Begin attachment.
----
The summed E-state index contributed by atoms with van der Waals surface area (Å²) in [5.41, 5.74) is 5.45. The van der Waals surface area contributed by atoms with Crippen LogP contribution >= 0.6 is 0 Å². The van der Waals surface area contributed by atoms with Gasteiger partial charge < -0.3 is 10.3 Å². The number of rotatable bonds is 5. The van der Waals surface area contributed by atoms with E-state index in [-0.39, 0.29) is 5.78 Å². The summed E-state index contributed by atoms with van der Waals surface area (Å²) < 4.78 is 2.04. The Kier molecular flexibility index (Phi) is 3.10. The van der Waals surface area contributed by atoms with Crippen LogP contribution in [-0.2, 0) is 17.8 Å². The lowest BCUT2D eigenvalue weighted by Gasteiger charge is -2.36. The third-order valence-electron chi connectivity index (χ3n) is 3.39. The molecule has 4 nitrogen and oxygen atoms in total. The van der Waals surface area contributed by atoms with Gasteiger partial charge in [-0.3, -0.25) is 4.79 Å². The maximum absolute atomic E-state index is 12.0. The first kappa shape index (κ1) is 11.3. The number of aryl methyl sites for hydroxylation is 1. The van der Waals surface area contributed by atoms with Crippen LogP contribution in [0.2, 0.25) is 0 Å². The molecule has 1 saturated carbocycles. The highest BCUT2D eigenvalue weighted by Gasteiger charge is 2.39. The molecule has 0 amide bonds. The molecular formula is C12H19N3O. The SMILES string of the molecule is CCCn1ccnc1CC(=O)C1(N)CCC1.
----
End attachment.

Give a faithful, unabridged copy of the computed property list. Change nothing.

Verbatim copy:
The summed E-state index contributed by atoms with van der Waals surface area (Å²) in [5.41, 5.74) is 5.45. The van der Waals surface area contributed by atoms with Crippen LogP contribution >= 0.6 is 0 Å². The van der Waals surface area contributed by atoms with Gasteiger partial charge < -0.3 is 10.3 Å². The number of rotatable bonds is 5. The van der Waals surface area contributed by atoms with E-state index in [-0.39, 0.29) is 5.78 Å². The summed E-state index contributed by atoms with van der Waals surface area (Å²) < 4.78 is 2.04. The Kier molecular flexibility index (Phi) is 3.10. The van der Waals surface area contributed by atoms with Crippen LogP contribution in [-0.2, 0) is 17.8 Å². The lowest BCUT2D eigenvalue weighted by Gasteiger charge is -2.36. The third-order valence-electron chi connectivity index (χ3n) is 3.39. The molecule has 4 nitrogen and oxygen atoms in total. The van der Waals surface area contributed by atoms with Gasteiger partial charge in [-0.3, -0.25) is 4.79 Å². The maximum absolute atomic E-state index is 12.0. The first kappa shape index (κ1) is 11.3. The number of aryl methyl sites for hydroxylation is 1. The van der Waals surface area contributed by atoms with Crippen LogP contribution in [0.2, 0.25) is 0 Å². The molecule has 1 saturated carbocycles. The highest BCUT2D eigenvalue weighted by Gasteiger charge is 2.39. The molecule has 0 amide bonds. The molecular formula is C12H19N3O. The SMILES string of the molecule is CCCn1ccnc1CC(=O)C1(N)CCC1.